By Fatema Karimi for KidSpirit's Unity and Division issue.
I feel very lucky to be part of the Muslim community where I can study how humanity affects the earth, as well as understand my duty towards it.
Islam is a religion that teaches duty and responsibility. We are made dependent on one another so that we may help each other. My relationship with the earth isn’t limited to just my lifetime, but to those born after me. While it is true that I must use the earth’s resources, I must always keep in mind the effect that use has on the present and future. In this way, taking care of the earth is important in Islam.
We are taught to use resources carefully; not to waste any amount that can be saved, to plant trees, and extend a helping hand. Many acts we perform today will bear fruit in the future. We must understand that an act like littering might be easy for us now, but is harmful later on. Compassion and responsibility do not end with one’s life.
Karachi, Pakistan, where I live, is known as the city where no one goes hungry. There are various food distribution centers throughout the city. This is another act where the only reward is the blessing of the people, demonstrating how no distinction should be made between peoples of different color or religion. Equal treatment is required in Islam.
In the same way, kind treatment of animals is highly emphasized. We are responsible for their food and health just as we are also responsible for trees and plants. The best example of this tenant is when the Muslim army was leaving for a war during the holy prophet’s time. The prophet strictly advised the army not to cut plants or trees that provided food for man and beast. Even where war is concerned, life is to be spared — be it human life, animal, or plant.
This leads me to Africa and an old man. I was about six when I saw an old man planting trees. It struck me as odd because he seemed so tired. Why didn’t he just stop? Why did he care so much about those trees? I asked him why he didn’t quit. He replied that he might die at any time. I became even more confused. He then added that he didn’t have much money and he planted trees so that other people might eat its fruit or find shade. My good deed will live on, he said, even if no one knows who planted the trees. Allah will know.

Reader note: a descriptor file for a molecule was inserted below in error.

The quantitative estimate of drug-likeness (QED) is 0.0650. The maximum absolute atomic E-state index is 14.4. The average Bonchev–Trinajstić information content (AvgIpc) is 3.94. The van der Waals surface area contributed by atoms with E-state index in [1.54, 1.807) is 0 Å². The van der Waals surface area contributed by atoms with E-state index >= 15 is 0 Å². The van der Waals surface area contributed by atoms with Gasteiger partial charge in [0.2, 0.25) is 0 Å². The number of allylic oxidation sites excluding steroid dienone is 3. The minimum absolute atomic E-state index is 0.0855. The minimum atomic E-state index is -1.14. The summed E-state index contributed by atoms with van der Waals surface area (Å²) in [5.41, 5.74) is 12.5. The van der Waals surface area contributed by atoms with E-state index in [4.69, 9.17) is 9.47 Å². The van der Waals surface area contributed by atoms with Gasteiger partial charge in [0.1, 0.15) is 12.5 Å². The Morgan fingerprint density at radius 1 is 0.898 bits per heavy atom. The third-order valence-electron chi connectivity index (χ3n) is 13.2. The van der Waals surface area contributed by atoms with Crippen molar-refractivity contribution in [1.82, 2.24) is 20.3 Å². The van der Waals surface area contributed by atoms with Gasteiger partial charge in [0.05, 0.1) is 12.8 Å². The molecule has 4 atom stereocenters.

Two things caught my attention. The first was that the man was more concerned about helping others than with his own health. The other was that he didn’t require validation, showing his sincerity, the spirit that my religion fosters. We should not do good to be recognized in this world. We should do good to help others and receive our award in the hereafter. The old man taught me that taking care of the world was about combining natural elements with human needs, the only way to maintain a sustainable relationship.
Hazrat Ali, the fourth caliph of Islam, said the purpose of our life is for the betterment of others. It is impossible for humans to be selfless. However, these exalted standards exist so we may strive to achieve this aim. It is an odd paradox. We are told that this world is temporary. Yet we must improve it. Our time on earth may be short, but this is our duty. No good deed is done in vain.
When she wrote this piece, Fatema Karimi was 16 years old and in school grade 10 in Karachi, Pakistan. At the time, her hobbies included reading, writing, traveling, swimming, badminton, and teaching underprivileged kids.